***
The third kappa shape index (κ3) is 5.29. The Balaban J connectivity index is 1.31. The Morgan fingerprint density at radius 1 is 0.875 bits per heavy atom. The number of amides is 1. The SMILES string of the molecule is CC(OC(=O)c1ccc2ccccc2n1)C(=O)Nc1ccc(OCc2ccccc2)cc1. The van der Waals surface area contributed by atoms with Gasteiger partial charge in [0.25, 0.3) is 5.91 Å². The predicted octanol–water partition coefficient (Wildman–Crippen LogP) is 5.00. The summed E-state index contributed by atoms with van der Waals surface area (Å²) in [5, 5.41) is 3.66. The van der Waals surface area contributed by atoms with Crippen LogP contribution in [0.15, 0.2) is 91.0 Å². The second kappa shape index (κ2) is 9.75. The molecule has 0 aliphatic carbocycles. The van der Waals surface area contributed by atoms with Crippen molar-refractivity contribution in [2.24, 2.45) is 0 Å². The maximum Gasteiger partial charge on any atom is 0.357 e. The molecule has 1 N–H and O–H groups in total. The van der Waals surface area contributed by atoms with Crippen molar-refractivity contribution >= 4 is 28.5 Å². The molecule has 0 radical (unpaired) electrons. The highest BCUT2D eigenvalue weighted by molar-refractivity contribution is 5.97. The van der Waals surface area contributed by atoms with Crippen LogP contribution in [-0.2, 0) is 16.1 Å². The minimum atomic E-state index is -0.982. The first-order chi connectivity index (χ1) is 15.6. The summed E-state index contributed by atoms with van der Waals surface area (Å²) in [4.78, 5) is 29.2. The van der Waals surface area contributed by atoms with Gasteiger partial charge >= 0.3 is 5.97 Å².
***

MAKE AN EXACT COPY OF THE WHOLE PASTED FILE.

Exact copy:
The third kappa shape index (κ3) is 5.29. The Balaban J connectivity index is 1.31. The Morgan fingerprint density at radius 1 is 0.875 bits per heavy atom. The number of amides is 1. The SMILES string of the molecule is CC(OC(=O)c1ccc2ccccc2n1)C(=O)Nc1ccc(OCc2ccccc2)cc1. The van der Waals surface area contributed by atoms with Gasteiger partial charge in [0.25, 0.3) is 5.91 Å². The predicted octanol–water partition coefficient (Wildman–Crippen LogP) is 5.00. The summed E-state index contributed by atoms with van der Waals surface area (Å²) in [5, 5.41) is 3.66. The van der Waals surface area contributed by atoms with Crippen LogP contribution in [0.15, 0.2) is 91.0 Å². The second kappa shape index (κ2) is 9.75. The molecule has 0 aliphatic carbocycles. The van der Waals surface area contributed by atoms with Crippen molar-refractivity contribution in [2.24, 2.45) is 0 Å². The maximum Gasteiger partial charge on any atom is 0.357 e. The molecule has 1 N–H and O–H groups in total. The van der Waals surface area contributed by atoms with Crippen molar-refractivity contribution >= 4 is 28.5 Å². The molecule has 0 radical (unpaired) electrons. The highest BCUT2D eigenvalue weighted by molar-refractivity contribution is 5.97. The van der Waals surface area contributed by atoms with Crippen LogP contribution in [-0.2, 0) is 16.1 Å². The minimum atomic E-state index is -0.982. The first-order chi connectivity index (χ1) is 15.6. The summed E-state index contributed by atoms with van der Waals surface area (Å²) in [4.78, 5) is 29.2. The van der Waals surface area contributed by atoms with Gasteiger partial charge >= 0.3 is 5.97 Å².